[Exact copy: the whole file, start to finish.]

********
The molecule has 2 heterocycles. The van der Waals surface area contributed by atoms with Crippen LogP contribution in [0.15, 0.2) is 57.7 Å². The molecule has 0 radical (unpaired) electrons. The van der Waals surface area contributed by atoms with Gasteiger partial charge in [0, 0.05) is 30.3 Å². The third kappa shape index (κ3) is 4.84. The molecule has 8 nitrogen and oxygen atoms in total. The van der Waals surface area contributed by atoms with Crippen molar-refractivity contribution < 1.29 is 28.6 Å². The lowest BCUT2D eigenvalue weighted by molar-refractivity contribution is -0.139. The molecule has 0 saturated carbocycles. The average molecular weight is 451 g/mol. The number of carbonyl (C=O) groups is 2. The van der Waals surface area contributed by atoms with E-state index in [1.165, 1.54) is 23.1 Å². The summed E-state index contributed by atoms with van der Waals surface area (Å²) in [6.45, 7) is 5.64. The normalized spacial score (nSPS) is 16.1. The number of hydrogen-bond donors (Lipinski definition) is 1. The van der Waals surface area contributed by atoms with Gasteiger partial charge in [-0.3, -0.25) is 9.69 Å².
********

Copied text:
The molecule has 2 heterocycles. The van der Waals surface area contributed by atoms with Crippen LogP contribution in [0.15, 0.2) is 57.7 Å². The molecule has 0 radical (unpaired) electrons. The van der Waals surface area contributed by atoms with Gasteiger partial charge in [0, 0.05) is 30.3 Å². The third kappa shape index (κ3) is 4.84. The molecule has 8 nitrogen and oxygen atoms in total. The van der Waals surface area contributed by atoms with Crippen molar-refractivity contribution < 1.29 is 28.6 Å². The lowest BCUT2D eigenvalue weighted by molar-refractivity contribution is -0.139. The molecule has 0 saturated carbocycles. The average molecular weight is 451 g/mol. The number of carbonyl (C=O) groups is 2. The van der Waals surface area contributed by atoms with E-state index in [1.165, 1.54) is 23.1 Å². The summed E-state index contributed by atoms with van der Waals surface area (Å²) in [6.45, 7) is 5.64. The normalized spacial score (nSPS) is 16.1. The number of hydrogen-bond donors (Lipinski definition) is 1. The van der Waals surface area contributed by atoms with Gasteiger partial charge in [-0.3, -0.25) is 9.69 Å².